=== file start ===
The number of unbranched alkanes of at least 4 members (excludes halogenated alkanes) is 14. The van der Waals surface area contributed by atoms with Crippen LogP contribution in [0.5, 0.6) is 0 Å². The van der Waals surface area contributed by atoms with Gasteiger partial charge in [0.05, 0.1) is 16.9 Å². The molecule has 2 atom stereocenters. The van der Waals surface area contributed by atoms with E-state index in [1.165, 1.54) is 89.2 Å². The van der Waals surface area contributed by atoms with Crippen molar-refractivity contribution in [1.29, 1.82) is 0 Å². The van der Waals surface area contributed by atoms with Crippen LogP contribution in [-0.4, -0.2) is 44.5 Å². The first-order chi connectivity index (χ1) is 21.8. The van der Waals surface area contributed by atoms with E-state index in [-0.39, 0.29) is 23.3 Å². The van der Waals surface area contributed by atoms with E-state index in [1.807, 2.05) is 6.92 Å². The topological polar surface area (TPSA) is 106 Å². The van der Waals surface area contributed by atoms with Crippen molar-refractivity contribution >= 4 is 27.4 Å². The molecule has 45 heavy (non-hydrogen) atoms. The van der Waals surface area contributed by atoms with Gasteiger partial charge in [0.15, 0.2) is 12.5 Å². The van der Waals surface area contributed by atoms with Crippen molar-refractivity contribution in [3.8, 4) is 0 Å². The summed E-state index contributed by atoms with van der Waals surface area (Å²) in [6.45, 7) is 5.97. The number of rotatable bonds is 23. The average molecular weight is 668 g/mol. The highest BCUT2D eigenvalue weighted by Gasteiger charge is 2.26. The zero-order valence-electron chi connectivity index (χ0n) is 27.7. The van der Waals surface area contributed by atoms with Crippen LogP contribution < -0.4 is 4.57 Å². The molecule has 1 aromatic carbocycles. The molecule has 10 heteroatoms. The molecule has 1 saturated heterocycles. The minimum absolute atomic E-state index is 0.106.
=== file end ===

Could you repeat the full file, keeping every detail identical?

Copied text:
The number of unbranched alkanes of at least 4 members (excludes halogenated alkanes) is 14. The van der Waals surface area contributed by atoms with Crippen LogP contribution in [0.5, 0.6) is 0 Å². The van der Waals surface area contributed by atoms with Gasteiger partial charge in [0.05, 0.1) is 16.9 Å². The molecule has 2 atom stereocenters. The van der Waals surface area contributed by atoms with E-state index in [1.165, 1.54) is 89.2 Å². The van der Waals surface area contributed by atoms with Crippen molar-refractivity contribution in [1.29, 1.82) is 0 Å². The van der Waals surface area contributed by atoms with Crippen LogP contribution in [-0.4, -0.2) is 44.5 Å². The first-order chi connectivity index (χ1) is 21.8. The van der Waals surface area contributed by atoms with E-state index in [-0.39, 0.29) is 23.3 Å². The van der Waals surface area contributed by atoms with E-state index in [1.807, 2.05) is 6.92 Å². The topological polar surface area (TPSA) is 106 Å². The van der Waals surface area contributed by atoms with Crippen molar-refractivity contribution >= 4 is 27.4 Å². The molecule has 45 heavy (non-hydrogen) atoms. The van der Waals surface area contributed by atoms with Gasteiger partial charge in [0.15, 0.2) is 12.5 Å². The van der Waals surface area contributed by atoms with Crippen molar-refractivity contribution in [3.8, 4) is 0 Å². The summed E-state index contributed by atoms with van der Waals surface area (Å²) in [6.45, 7) is 5.97. The number of rotatable bonds is 23. The average molecular weight is 668 g/mol. The highest BCUT2D eigenvalue weighted by Gasteiger charge is 2.26. The zero-order valence-electron chi connectivity index (χ0n) is 27.7. The van der Waals surface area contributed by atoms with Crippen LogP contribution < -0.4 is 4.57 Å². The molecule has 1 aromatic carbocycles. The molecule has 10 heteroatoms. The molecule has 1 saturated heterocycles. The minimum absolute atomic E-state index is 0.106.